Facial expressions are fundamental emotional stimuli. They convey important information in social interaction. Most previous studies focused on the processing of isolated facial expressions. However, in everyday life, faces always appear within complex scenes. The emotional meaning of the scenes plays an important role in judging facial expressions. Additionally, facial expressions change constantly from appearance to disappearance. Visual scenes may have different effects on the processing of faces with different emotional intensities. Individual personality traits, such as trait anxiety, also affect the processing of facial expressions. For example, individuals with high trait anxiety have processing bias on negative emotional faces. The present study explored whether previously presented visual scenes affected the identification of emotions in morphed facial expressions, and whether the influences of visual scenes on the identification of facial expressions showed differences between individuals with high and low trait anxiety.
Using the Spielberger State-Trait Anxiety Inventory (STAI), we placed 29 participants who scored in the top 27% in the high trait anxiety group (9 men and 20 women; mean age 19.76 ± 1.3 years) and 28 participants who scored in the bottom 27% in the low trait anxiety group (11 males and 17 females, mean age 19.71 ± 1.2 years). The images of faces (4 models, half male and half female) used in this study were selected from the NimStim Set of Facial Expressions. The face stimuli showed typical happy, neutral, and fearful expressions. Facial expressions were morphed to create a series of gradually varied images of facial expressions. Specifically, fearful face (100%) versus neutral face (0%) and happy face (100%) versus neutral face (0%) were morphed in 20% increments. In addition, 40 surrounding scene images were used, with 20 positive scenes and 20 negative scenes. In the face-emotion detection task, participants were asked to determine whether the emotion from the faces presented after the scenes were fearful, happy, or neutral.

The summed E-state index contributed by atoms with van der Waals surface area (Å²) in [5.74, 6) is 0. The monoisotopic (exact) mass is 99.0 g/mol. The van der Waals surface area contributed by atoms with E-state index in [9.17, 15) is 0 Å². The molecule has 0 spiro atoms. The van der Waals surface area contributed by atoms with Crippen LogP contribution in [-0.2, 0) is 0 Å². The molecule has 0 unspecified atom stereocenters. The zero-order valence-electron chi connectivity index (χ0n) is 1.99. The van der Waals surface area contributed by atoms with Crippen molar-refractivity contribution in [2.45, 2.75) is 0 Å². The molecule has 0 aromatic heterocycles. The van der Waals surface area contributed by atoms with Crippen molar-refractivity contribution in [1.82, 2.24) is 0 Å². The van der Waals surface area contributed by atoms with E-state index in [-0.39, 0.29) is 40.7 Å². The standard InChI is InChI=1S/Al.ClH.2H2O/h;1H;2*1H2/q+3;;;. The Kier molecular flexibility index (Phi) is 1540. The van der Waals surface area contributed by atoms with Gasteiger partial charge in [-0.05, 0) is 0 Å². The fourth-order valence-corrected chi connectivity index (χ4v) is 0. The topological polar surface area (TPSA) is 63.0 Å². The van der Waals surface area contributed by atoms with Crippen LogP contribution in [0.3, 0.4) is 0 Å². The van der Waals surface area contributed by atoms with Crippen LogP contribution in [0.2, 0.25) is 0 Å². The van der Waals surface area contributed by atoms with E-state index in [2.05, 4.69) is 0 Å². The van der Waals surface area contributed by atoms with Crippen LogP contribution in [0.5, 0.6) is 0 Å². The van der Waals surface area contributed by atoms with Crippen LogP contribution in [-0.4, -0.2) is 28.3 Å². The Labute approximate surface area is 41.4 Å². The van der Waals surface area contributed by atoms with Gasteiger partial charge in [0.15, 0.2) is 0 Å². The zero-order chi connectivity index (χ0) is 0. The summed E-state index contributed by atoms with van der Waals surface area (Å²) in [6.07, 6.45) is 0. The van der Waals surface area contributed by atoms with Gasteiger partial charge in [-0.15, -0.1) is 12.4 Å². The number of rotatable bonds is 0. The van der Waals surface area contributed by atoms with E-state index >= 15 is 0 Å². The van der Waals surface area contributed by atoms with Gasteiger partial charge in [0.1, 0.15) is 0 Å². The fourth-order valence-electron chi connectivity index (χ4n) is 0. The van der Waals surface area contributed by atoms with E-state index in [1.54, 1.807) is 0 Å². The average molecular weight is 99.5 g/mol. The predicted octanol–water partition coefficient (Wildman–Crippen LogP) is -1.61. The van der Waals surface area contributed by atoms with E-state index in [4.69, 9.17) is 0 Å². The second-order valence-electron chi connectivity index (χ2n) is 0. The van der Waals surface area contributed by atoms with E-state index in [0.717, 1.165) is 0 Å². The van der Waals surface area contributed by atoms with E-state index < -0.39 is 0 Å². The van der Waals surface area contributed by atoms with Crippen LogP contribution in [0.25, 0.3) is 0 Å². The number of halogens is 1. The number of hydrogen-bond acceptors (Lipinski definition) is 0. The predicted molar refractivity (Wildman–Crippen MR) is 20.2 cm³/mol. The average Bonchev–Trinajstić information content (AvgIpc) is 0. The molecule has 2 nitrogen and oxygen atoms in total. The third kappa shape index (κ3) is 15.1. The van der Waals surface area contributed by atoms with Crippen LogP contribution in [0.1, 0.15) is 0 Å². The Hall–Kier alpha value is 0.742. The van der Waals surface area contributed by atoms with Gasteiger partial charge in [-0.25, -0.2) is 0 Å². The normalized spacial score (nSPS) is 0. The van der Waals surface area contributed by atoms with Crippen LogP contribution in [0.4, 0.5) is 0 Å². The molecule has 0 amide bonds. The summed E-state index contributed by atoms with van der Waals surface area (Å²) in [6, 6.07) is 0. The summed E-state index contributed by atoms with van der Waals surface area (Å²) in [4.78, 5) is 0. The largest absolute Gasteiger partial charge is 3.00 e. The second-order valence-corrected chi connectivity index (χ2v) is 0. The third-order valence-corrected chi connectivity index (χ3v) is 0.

For the repeated measure ANOVA of the accuracy for facial expression detection, the results showed scene effects on the identification of emotions in facial expressions. The scene effects were varied between the different intensity of face emotion: for the emotionally vague faces, the detection of happy and fearful expression showed significant scene effects; for the faces with moderate emotional intensity, only the detection of the fearful faces showed significant scene effects; for the intense emotions on faces, there was a significant effect on happy and neutral faces but not on fearful faces. Trait anxiety as an individual factor was found to play a moderating role in the identification of facial expressions. For the high trait anxiety group, there were no significant differences in the accuracy of emotional detection between congruent and incongruent conditions. This means that the high trait anxiety group did not show significant scene effects. The low trait anxiety group showed a significant difference in the accuracy of identification of emotions in facial expressions between congruent and incongruent conditions, i.e., significant scene effects.In summary, the present study demonstrated that, for facial expressions with low emotional intensity, the identification of happy and fearful faces was more likely to be affected by visual scenes than the identification of neutral faces. Visual scenes were more likely to affect the identification of moderately fearful faces than moderately happy faces. Trait anxiety played a moderating role in the influence of visual scenes on emotional detection of facial expressions. Specifically, individuals with high trait anxiety were less affected by surrounding visual scenes and paid more attention to facial expressions.
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